Lindenstrauss remarks surprise PMO

Comptroller stresses job's independent nature; MKs reject internal commission.

August 29, 2006 03:56
3 minute read.
ami ayalon stern 298. 88

ami ayalon stern 298. (photo credit: Ariel Jerozolimski [file])


Dear Reader,
As you can imagine, more people are reading The Jerusalem Post than ever before. Nevertheless, traditional business models are no longer sustainable and high-quality publications, like ours, are being forced to look for new ways to keep going. Unlike many other news organizations, we have not put up a paywall. We want to keep our journalism open and accessible and be able to keep providing you with news and analysis from the frontlines of Israel, the Middle East and the Jewish World.

As one of our loyal readers, we ask you to be our partner.

For $5 a month you will receive access to the following:

  • A user experience almost completely free of ads
  • Access to our Premium Section
  • Content from the award-winning Jerusalem Report and our monthly magazine to learn Hebrew - Ivrit
  • A brand new ePaper featuring the daily newspaper as it appears in print in Israel

Help us grow and continue telling Israel’s story to the world.

Thank you,

Ronit Hasin-Hochman, CEO, Jerusalem Post Group
Yaakov Katz, Editor-in-Chief


The Prime Minister's Office issued a statement on Tuesday in response to State Comptroller Micha Lindenstrauss's complaints earlier in the day, saying that "we were amazed to hear - from the media, of course - the state comptroller's grievances. "Section 21 of the state comptroller's law states that the comptroller is obligated to submit an opinion on every issue that falls within his job description, whether he is asked to do so by the Knesset, the committee, or the government," the Prime Minister's Office said. The report also said that "all of the prime minister's moves were coordinated in advance and will continue to be coordinated with the attorney-general. Since we heard from the media that the comptroller wrote a message to the newspapers on his own, we are convinced that he made an innocent mistake, as it is unimaginable that the comptroller does not know the law whose power enables him to act." Analyses:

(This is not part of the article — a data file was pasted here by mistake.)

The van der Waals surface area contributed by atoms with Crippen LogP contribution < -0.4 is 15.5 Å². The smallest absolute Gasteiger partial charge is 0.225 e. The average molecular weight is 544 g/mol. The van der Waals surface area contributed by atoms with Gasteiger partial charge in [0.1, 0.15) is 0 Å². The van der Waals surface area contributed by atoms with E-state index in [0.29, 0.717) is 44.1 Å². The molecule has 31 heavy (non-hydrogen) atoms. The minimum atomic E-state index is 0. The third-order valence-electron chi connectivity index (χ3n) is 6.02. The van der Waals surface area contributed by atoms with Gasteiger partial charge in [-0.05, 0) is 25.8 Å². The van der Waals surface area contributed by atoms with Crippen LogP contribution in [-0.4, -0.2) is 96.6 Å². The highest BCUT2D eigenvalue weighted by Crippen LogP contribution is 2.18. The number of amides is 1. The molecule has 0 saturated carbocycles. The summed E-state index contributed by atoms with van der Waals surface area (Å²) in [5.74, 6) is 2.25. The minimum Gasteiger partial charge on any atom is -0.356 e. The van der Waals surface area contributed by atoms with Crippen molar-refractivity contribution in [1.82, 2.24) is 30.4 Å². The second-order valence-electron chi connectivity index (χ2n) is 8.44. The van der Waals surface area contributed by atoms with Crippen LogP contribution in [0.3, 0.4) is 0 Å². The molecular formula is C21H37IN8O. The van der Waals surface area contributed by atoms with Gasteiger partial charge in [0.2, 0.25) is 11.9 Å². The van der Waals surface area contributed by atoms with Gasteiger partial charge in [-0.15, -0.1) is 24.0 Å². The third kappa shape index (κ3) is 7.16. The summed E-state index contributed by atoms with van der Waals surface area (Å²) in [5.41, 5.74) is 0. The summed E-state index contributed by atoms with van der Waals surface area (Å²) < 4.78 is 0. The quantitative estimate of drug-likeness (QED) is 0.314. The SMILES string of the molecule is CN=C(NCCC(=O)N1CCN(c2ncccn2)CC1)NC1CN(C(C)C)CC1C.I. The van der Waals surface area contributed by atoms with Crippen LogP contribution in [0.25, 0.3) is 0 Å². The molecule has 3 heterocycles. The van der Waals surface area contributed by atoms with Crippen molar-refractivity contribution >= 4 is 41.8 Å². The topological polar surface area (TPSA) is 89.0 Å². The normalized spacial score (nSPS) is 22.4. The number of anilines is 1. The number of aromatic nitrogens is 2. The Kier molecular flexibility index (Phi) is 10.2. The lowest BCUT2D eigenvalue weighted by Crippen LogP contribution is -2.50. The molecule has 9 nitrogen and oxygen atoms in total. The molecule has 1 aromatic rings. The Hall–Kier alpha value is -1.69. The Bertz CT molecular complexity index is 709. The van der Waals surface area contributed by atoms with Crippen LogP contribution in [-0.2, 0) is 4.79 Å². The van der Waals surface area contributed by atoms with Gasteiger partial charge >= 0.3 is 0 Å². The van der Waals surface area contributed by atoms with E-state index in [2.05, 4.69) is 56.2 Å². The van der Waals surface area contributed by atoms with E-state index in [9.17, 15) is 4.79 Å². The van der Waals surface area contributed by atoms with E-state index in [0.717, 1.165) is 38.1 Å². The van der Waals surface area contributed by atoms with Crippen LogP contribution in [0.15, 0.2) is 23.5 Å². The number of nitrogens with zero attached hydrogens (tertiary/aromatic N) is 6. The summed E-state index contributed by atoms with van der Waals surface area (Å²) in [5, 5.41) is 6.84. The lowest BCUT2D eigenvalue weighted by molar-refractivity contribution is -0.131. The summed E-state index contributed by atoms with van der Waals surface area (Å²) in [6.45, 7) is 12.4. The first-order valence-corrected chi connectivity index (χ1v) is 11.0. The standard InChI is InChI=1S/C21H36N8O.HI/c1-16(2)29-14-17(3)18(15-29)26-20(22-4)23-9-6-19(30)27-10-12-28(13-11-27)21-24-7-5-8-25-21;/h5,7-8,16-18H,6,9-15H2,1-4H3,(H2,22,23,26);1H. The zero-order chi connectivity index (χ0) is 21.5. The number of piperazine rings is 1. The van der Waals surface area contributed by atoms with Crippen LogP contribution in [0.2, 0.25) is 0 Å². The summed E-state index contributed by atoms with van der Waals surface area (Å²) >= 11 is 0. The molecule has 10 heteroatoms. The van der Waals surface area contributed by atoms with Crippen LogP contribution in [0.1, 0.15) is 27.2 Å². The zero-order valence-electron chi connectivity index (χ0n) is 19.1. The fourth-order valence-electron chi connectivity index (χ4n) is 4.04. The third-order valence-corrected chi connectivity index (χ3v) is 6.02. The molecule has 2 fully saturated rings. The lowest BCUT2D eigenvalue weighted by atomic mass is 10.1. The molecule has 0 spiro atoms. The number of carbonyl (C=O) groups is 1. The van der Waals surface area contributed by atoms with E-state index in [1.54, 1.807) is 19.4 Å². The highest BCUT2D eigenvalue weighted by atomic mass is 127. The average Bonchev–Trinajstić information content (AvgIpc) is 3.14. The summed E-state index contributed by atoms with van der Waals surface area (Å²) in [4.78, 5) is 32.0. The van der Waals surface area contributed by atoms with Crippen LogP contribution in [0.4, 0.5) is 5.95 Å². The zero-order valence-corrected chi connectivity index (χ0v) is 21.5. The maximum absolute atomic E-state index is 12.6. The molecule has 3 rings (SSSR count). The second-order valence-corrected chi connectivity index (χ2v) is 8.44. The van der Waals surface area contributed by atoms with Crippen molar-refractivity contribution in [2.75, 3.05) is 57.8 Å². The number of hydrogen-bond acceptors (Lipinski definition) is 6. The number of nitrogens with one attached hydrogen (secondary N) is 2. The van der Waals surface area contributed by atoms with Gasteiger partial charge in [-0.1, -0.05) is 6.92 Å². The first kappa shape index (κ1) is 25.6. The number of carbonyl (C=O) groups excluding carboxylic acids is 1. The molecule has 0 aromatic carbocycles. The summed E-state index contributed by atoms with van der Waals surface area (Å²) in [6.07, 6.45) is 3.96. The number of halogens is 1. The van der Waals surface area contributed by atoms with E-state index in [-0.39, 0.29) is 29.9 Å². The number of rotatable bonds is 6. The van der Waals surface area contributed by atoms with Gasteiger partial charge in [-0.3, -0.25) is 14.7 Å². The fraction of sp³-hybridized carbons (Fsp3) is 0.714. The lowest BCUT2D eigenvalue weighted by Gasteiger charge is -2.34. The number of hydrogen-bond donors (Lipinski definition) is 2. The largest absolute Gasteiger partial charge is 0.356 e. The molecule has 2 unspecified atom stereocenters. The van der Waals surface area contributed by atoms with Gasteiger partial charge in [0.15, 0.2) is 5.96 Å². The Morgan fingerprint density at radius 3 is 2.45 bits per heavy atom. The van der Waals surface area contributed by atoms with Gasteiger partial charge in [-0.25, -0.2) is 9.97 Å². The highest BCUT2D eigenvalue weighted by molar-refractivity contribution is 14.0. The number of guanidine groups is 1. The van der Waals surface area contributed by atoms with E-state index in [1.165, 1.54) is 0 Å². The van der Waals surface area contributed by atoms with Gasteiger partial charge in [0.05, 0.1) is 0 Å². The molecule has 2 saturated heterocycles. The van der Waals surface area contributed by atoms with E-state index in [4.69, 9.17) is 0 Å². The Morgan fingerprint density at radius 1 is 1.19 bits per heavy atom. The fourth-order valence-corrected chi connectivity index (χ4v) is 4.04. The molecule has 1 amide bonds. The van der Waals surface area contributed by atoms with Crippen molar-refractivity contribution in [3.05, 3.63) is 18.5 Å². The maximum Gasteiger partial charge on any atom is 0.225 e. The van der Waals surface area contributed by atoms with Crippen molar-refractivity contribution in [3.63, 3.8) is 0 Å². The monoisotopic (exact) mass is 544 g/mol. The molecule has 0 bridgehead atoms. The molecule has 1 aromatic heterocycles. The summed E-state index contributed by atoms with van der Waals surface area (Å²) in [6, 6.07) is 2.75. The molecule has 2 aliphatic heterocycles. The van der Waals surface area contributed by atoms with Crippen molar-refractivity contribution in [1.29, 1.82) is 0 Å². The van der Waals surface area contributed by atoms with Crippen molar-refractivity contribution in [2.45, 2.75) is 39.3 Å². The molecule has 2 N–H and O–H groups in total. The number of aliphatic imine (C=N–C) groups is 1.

• Counting on a forgiving public
  • Aiming for the boomerang effect
  • People won't buy Olmert's ploy Earlier, Lindenstrauss reproached Prime Minister Ehud Olmert for announcing that the government would ask the comptroller's office to look into the home front's readiness for the war. Lindenstrauss clarified that according to law, only the state comptroller's office is authorized to decide what it investigates, and that it was critical the government uphold the comptroller's independence. "The state comptroller learned through the media that the government is interested in placing the responsibility of examination of the home front's readiness upon the comptroller... In any case, according to law, the job of assessing the war in the North was already in the state comptroller's jurisdiction." The comptroller's office has already been investigating the war for the past two weeks. Knesset members from across the political spectrum, including from within the coalition, also slammed Olmert's announcement of two inquiry commissions Monday night with the resounding complaint that it was too little, too late. MKs began their calls for an inquiry into the war more than two weeks ago, and most voiced disappointment with Olmert's decision to forgo a state commission that would have the authority to dismiss top officials. The only support for Olmert's decision to establish the two internal commissions to probe the government and military came from MKs in his Kadima Party. "The Israeli public needs its confidence in its elected officials restored. Only a state commission has the teeth to assure the Israeli public that the matter is truly being investigated," said MK Ami Ayalon (Labor). Ayalon's fellow Labor MK Danny Yatom also called for a state commission, and appealed to cabinet ministers to "demonstrate civic responsibility" and reject Olmert's calls for the two separate committees. "The only obligatory committee is a state commission of inquiry, which is the only one that could see the big picture and examine the relationship linking the political and military echelons," said Yatom. The harshest criticism came from Meretz Knesset members, with Meretz chairman Yossi Beilin awarding Olmert with the "2006 prize for national see-sawer of Israel." "In every step of this war he has wavered and faltered," said Beilin. "The way in which he conducted this war brings shame to his office… and I call upon the committee chairman of the Knesset to take these matters into his own hands." Meretz MKs Haim Oron and Zehava Gal-On joined in Beilin's complaint, with Gal-On claiming that the inquiry was a "fig leaf" to shield Olmert from the real investigation that ought to be launched. Knesset members from the right-wing parties similarly slammed the commission. MK Effi Eitam (National Union-National Religious Party) called Olmert's decision a "commission of foot-dragging and escaping responsibility." His colleague, MK Uri Ariel (NU-NRP), similarly called the commission "nothing but hot air," and called on Knesset Speaker Dalia Itzik to convene the Knesset immediately for an emergency session with Olmert. The prime minister was supported by Kadima MK Ruhama Avraham, the chairwoman of the Knesset House Committee, who called his decision "responsible and brave." "This type of inquiry won't demand a price that we can't afford to pay," said Avraham.

  • Related Content

    Jisr az-Zarq
    April 3, 2014
    Residents of Jisr az-Zarqa beckon Israel Trail hikers to enjoy their town


    Cookie Settings